So, Uncle bob invented the ISP to counteract what he calls “Fat” or “Polluted” interfaces [2]. These are interfaces that appear to hold (many) unrelated functions and thus, are not specific to a single client. These should be separated into multiple nice, cohesive interfaces. This way, when you decide to implement some interface you are not forced to implement many unnecessary functions. Which, in the end, will lead to unwanted couplings between your code.

I think we all have some experience with this where we need to implement some interface in order to be able to hook into some system, and we have to leave in these stubbed functions, without any implementation, just because the ISP is violated. This is bad interface design! When you read this principle it seems perfectly reasonable and logical to design interfaces this way. Yet I’m pretty sure we can al think of some interface we are using in our daily job where we have stubbed out functions, just for the sake of implementing one (or more) function(s) of an interface we need.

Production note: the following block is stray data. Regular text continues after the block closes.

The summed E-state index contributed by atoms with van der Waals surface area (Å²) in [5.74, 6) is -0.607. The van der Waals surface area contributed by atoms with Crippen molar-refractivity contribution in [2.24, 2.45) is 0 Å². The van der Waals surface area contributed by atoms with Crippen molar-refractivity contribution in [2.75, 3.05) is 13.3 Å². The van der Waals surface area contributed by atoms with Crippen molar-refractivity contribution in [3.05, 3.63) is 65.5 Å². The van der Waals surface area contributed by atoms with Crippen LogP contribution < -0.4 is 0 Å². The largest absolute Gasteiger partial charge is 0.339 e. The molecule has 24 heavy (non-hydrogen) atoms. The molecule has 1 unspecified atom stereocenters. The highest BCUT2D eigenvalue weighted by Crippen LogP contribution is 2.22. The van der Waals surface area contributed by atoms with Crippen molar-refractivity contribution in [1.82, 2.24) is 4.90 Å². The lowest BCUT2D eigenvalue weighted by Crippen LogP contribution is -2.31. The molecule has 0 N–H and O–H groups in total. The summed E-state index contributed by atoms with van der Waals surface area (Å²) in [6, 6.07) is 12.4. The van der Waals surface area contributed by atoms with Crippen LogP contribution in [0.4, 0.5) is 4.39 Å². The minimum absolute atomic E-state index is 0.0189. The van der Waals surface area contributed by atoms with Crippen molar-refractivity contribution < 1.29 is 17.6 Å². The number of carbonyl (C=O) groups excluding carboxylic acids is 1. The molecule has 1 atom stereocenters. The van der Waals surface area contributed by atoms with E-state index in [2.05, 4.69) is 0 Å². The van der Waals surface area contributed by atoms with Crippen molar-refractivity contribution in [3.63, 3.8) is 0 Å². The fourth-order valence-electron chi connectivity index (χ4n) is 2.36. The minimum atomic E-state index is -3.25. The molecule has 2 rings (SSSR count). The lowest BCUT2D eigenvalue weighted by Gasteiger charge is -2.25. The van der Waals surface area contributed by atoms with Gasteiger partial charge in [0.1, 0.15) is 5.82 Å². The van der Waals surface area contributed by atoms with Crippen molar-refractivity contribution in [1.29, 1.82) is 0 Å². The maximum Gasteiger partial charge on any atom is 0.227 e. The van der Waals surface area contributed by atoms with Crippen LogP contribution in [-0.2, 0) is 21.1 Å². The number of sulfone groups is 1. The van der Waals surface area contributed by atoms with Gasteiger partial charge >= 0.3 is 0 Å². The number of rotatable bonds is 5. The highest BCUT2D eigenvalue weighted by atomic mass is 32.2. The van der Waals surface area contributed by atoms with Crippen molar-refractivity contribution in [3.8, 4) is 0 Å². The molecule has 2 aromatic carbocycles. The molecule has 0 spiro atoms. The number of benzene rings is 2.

So what would be an example of a violation of the ISP? Well let’s try to reproduce the issue Uncle Bob ran into at Xerox. Imagine we have some object that represents a job for the printer to execute. To me, the concept of a “job” represents some independent use-case that has to be executed, and most likely, in a multi-threaded manner. This job should only care about the data and functions it needs to reach it’s end goal.